Wednesday, 3 April 2019

Degree awarding powers – what does it mean for Norland?

In March 2019, Norland College was granted taught degree awarding powers by the Privy Council. This announcement is a major step towards Norland’s ambition to become the first specialist early years university in the world. Mandy Donaldson, Vice Principal, Head of Quality and Standards and Registrar, explains what this decision means for the College. 

In order to answer that question, I have to first explain to you how we have been teaching degrees up until now. Only institutions with a Royal Charter or powers granted to them by Order of the Privy Council are allowed, by law, to award degrees. Our degree – the BA (Hons) in Early Years Development and Learning is actually awarded by the University of Gloucestershire. We wrote the degree, we deliver it at Norland and you can’t get this particular degree anywhere else. However, because we didn’t have the Order or a Royal Charter, we needed to work with an institution with the powers to award degrees, so that our graduates would have a recognised and valid higher education qualification. Up until fairly recently, there was no chance of us ever being allowed to award our own degrees because we were too small. It used to be that you had to have over 1,000 students to be able to do so. However, the law has now changed and we therefore applied in 2017 to be granted the Privy Council Order.  
"Norland can now match its unparalleled reputation in the field of early years with the privilege and responsibilities of taught degree-awarding powers"
The application and assessment process was arduous and rigorous. Dr Janet Rose, Principal of Norland and I wrote a critical self-assessment to explain how we met the required standards. Once this was accepted, the College underwent a 12-month scrutiny of all aspects of its work; assessors from the Quality Assurance Agency (QAA) observed many meetings in the College, checked our data related to retention and achievement of students, scrutinised the governance and management of the College and held meetings with students, Directors, academic staff, support staff, the strategic leadership team, our External Examiner and the University of Gloucestershire.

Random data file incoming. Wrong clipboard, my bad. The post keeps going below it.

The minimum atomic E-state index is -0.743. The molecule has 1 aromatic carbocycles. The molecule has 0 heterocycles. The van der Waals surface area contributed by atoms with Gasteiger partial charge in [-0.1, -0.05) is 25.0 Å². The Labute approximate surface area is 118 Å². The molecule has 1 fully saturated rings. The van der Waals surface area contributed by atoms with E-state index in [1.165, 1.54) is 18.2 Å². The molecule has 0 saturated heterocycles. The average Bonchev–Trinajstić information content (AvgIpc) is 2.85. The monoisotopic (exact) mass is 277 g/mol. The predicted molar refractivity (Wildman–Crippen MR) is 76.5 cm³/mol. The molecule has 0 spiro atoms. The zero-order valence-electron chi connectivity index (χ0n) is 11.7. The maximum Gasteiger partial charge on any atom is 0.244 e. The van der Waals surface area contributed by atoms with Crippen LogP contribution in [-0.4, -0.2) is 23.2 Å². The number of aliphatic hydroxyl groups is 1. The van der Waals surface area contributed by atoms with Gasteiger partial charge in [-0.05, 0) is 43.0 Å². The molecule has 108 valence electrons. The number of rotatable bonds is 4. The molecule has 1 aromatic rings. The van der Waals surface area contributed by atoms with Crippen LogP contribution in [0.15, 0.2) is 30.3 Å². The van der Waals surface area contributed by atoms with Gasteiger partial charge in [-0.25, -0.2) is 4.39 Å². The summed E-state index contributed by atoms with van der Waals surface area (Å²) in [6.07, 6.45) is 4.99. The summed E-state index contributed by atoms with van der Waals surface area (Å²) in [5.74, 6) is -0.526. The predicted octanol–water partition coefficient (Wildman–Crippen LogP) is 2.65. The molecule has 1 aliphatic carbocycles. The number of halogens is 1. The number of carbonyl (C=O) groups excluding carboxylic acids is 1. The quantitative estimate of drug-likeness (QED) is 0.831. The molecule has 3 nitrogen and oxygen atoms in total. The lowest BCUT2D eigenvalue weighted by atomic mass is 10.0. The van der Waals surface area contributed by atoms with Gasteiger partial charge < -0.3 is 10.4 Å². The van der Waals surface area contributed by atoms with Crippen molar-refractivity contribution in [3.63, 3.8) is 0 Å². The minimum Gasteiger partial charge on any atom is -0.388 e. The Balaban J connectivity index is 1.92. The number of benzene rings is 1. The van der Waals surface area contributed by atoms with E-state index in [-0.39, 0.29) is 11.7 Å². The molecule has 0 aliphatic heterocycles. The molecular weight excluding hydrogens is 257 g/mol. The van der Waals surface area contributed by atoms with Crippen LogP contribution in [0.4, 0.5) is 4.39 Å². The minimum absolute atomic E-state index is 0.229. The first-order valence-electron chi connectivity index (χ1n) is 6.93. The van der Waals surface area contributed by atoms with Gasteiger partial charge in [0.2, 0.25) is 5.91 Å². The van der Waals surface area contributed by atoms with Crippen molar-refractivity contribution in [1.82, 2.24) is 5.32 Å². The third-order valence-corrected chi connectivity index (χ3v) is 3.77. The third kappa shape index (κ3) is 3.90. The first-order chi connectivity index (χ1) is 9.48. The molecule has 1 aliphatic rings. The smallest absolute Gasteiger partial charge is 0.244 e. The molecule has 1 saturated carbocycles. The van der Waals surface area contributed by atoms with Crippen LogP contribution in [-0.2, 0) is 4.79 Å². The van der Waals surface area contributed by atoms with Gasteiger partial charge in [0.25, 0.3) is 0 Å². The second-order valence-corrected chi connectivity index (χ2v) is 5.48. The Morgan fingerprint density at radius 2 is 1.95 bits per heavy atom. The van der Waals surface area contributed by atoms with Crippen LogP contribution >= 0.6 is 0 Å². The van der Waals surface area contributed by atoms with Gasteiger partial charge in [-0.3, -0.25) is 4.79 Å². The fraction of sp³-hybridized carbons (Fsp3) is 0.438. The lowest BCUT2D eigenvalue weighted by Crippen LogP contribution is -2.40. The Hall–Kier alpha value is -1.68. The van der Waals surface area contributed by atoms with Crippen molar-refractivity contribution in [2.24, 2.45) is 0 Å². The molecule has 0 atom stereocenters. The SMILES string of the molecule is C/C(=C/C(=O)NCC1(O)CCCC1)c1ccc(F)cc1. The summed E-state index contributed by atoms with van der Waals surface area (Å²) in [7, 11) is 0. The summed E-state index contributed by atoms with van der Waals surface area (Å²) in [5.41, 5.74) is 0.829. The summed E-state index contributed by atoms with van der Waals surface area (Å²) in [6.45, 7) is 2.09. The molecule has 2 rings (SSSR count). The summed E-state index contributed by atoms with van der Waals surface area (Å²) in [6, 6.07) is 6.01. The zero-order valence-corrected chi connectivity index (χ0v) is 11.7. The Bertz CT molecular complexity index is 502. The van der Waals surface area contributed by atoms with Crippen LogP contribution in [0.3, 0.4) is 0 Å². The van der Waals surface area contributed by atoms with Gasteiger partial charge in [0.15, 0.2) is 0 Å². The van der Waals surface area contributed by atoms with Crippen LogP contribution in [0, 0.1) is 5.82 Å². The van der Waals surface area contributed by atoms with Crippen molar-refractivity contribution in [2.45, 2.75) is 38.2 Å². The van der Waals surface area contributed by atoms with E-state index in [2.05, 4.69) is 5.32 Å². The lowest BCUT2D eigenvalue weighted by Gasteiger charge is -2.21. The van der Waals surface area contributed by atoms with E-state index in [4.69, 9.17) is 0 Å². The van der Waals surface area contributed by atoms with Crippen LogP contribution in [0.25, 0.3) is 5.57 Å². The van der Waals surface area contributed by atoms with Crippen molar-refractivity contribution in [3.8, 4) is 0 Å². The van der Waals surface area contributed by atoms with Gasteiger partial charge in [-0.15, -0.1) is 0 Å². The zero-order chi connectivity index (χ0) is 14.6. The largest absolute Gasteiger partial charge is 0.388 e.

They assessed us against a set of criteria and found that our processes are sound, our governance and management is secure, our teaching enables students to learn and succeed and our students achieve well. In short, they concluded that academic standards and the quality of student learning experiences are safe in our hands. And the rest, as they say, is history… we received the Order from the Privy Council on 14th March 2019 and can now award our own degrees.

This is a moment in time for Norland. Since 1892, we have been training students to the highest standards, so that they can provide the very best care, learning and love for the children and families with whom they work. Our Diploma is world-renowned and carries with it the highest reputation, enabling our graduates to work with wonderful families all over the world. We feel that the degree should carry the same reputation as the Diploma, helping our graduates to stand out from amongst the crowd. With the “Norland” name attached to the degree, we will achieve the same reputation for excellence with our degree as with our Diploma. In the short-term, the degree itself will not change; it has always given our students and graduates a solid base of knowledge and skills with which to become world-leading early years practitioners. Over time, we will review and revise the degree and the diploma so that they maintain currency and continue to meet changing societal needs. 

Norland’s current mission shows considerable historical continuity with the earliest objectives of the College. Emily Ward pioneered the professionalisation of early years education and care, recognising the need for babies’ and young children’s ‘educare’ to be elevated to a skilled profession that requires expert and high-quality education and training. Mrs Ward’s 1892 vision is now supported by the research evidence, which demonstrates how high quality early education and childcare have positive long-term effects on children’s later learning and achievements. 

The strong correlation between quality of provision and level of qualification of the staff has led to the rise of early years education degree courses and significant government investment. The government’s 2012 independent review of early education and childcare qualifications (Nutbrown review) emphasised the impact of a graduate workforce on child development and the need for rigorous qualifications to ensure a competent and confident workforce. 

Norland can now match its unparalleled reputation in the field of early years with the privilege and responsibilities of taught degree-awarding powers. We are the first higher education institution in the world to cater exclusively for this niche market and taught degree-awarding powers ensures we remain at the forefront of pioneering higher education provision for early years practitioners. Most importantly, the powers will help elevate the status of professionals working with babies and young children and underline the importance of the early years in the whole education process. 

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